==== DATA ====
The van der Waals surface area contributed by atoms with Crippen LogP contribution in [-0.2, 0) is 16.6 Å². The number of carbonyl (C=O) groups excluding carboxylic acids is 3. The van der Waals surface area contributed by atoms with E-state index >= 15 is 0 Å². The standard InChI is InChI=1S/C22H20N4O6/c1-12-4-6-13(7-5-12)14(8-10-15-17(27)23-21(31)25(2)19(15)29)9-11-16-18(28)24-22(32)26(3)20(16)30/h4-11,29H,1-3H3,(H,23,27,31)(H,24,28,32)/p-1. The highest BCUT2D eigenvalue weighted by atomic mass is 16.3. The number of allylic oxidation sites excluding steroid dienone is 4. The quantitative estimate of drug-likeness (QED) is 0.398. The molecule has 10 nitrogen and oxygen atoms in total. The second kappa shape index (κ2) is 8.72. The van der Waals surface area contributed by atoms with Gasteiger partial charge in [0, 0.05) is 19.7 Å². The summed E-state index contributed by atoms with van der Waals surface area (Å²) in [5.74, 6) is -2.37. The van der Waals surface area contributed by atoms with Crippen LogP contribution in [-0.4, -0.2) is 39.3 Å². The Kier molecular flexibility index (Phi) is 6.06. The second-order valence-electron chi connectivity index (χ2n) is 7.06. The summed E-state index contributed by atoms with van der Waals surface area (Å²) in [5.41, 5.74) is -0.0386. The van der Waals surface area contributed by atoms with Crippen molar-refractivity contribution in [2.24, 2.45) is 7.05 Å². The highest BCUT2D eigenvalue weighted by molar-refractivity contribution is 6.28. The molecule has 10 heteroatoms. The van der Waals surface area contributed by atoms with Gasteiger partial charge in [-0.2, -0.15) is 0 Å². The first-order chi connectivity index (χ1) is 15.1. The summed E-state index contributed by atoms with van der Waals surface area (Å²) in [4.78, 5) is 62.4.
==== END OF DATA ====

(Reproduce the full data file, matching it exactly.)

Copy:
The van der Waals surface area contributed by atoms with Crippen LogP contribution in [-0.2, 0) is 16.6 Å². The number of carbonyl (C=O) groups excluding carboxylic acids is 3. The van der Waals surface area contributed by atoms with E-state index >= 15 is 0 Å². The standard InChI is InChI=1S/C22H20N4O6/c1-12-4-6-13(7-5-12)14(8-10-15-17(27)23-21(31)25(2)19(15)29)9-11-16-18(28)24-22(32)26(3)20(16)30/h4-11,29H,1-3H3,(H,23,27,31)(H,24,28,32)/p-1. The highest BCUT2D eigenvalue weighted by atomic mass is 16.3. The number of allylic oxidation sites excluding steroid dienone is 4. The quantitative estimate of drug-likeness (QED) is 0.398. The molecule has 10 nitrogen and oxygen atoms in total. The second kappa shape index (κ2) is 8.72. The van der Waals surface area contributed by atoms with Gasteiger partial charge in [0, 0.05) is 19.7 Å². The summed E-state index contributed by atoms with van der Waals surface area (Å²) in [5.74, 6) is -2.37. The van der Waals surface area contributed by atoms with Crippen LogP contribution in [-0.4, -0.2) is 39.3 Å². The Kier molecular flexibility index (Phi) is 6.06. The second-order valence-electron chi connectivity index (χ2n) is 7.06. The summed E-state index contributed by atoms with van der Waals surface area (Å²) in [5.41, 5.74) is -0.0386. The van der Waals surface area contributed by atoms with Crippen molar-refractivity contribution in [2.24, 2.45) is 7.05 Å². The highest BCUT2D eigenvalue weighted by molar-refractivity contribution is 6.28. The molecule has 10 heteroatoms. The van der Waals surface area contributed by atoms with Gasteiger partial charge in [-0.2, -0.15) is 0 Å². The first-order chi connectivity index (χ1) is 15.1. The summed E-state index contributed by atoms with van der Waals surface area (Å²) in [4.78, 5) is 62.4.